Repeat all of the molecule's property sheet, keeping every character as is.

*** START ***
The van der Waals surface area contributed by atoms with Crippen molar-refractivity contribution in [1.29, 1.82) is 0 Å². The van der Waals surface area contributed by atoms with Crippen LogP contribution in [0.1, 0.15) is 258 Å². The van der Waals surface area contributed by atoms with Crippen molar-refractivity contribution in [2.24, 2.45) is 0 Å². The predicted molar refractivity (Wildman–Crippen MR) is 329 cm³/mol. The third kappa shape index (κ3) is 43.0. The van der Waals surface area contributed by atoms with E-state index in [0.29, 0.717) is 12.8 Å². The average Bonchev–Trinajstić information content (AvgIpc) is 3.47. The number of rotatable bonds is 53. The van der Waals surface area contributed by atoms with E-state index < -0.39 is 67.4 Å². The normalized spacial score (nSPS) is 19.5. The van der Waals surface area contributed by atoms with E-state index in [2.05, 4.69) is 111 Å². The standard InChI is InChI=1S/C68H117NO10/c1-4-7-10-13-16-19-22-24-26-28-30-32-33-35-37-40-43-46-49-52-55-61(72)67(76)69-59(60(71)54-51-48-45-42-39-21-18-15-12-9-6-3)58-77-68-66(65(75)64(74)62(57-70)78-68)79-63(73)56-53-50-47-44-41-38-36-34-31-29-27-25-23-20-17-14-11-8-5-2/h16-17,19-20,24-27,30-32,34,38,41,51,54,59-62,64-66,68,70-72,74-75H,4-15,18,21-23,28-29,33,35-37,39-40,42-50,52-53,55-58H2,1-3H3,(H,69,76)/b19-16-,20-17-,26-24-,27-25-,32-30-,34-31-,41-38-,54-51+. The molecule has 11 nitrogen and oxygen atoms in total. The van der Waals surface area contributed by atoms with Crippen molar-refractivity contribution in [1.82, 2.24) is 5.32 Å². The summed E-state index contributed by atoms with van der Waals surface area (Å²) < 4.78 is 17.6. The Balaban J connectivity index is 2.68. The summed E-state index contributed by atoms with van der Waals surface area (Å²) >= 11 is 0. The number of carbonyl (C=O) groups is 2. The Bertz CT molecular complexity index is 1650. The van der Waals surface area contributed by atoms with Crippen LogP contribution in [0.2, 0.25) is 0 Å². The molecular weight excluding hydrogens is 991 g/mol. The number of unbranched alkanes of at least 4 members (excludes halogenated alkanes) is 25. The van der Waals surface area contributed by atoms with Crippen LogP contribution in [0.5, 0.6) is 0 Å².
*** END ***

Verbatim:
The van der Waals surface area contributed by atoms with Crippen molar-refractivity contribution in [1.29, 1.82) is 0 Å². The van der Waals surface area contributed by atoms with Crippen LogP contribution in [0.1, 0.15) is 258 Å². The van der Waals surface area contributed by atoms with Crippen molar-refractivity contribution in [2.24, 2.45) is 0 Å². The predicted molar refractivity (Wildman–Crippen MR) is 329 cm³/mol. The third kappa shape index (κ3) is 43.0. The van der Waals surface area contributed by atoms with E-state index in [0.29, 0.717) is 12.8 Å². The average Bonchev–Trinajstić information content (AvgIpc) is 3.47. The number of rotatable bonds is 53. The van der Waals surface area contributed by atoms with E-state index < -0.39 is 67.4 Å². The normalized spacial score (nSPS) is 19.5. The van der Waals surface area contributed by atoms with E-state index in [2.05, 4.69) is 111 Å². The standard InChI is InChI=1S/C68H117NO10/c1-4-7-10-13-16-19-22-24-26-28-30-32-33-35-37-40-43-46-49-52-55-61(72)67(76)69-59(60(71)54-51-48-45-42-39-21-18-15-12-9-6-3)58-77-68-66(65(75)64(74)62(57-70)78-68)79-63(73)56-53-50-47-44-41-38-36-34-31-29-27-25-23-20-17-14-11-8-5-2/h16-17,19-20,24-27,30-32,34,38,41,51,54,59-62,64-66,68,70-72,74-75H,4-15,18,21-23,28-29,33,35-37,39-40,42-50,52-53,55-58H2,1-3H3,(H,69,76)/b19-16-,20-17-,26-24-,27-25-,32-30-,34-31-,41-38-,54-51+. The molecule has 11 nitrogen and oxygen atoms in total. The van der Waals surface area contributed by atoms with Crippen molar-refractivity contribution in [1.82, 2.24) is 5.32 Å². The summed E-state index contributed by atoms with van der Waals surface area (Å²) < 4.78 is 17.6. The Balaban J connectivity index is 2.68. The summed E-state index contributed by atoms with van der Waals surface area (Å²) >= 11 is 0. The number of carbonyl (C=O) groups is 2. The Bertz CT molecular complexity index is 1650. The van der Waals surface area contributed by atoms with Crippen LogP contribution in [0.2, 0.25) is 0 Å². The molecular weight excluding hydrogens is 991 g/mol. The number of unbranched alkanes of at least 4 members (excludes halogenated alkanes) is 25. The van der Waals surface area contributed by atoms with Crippen LogP contribution in [0.5, 0.6) is 0 Å².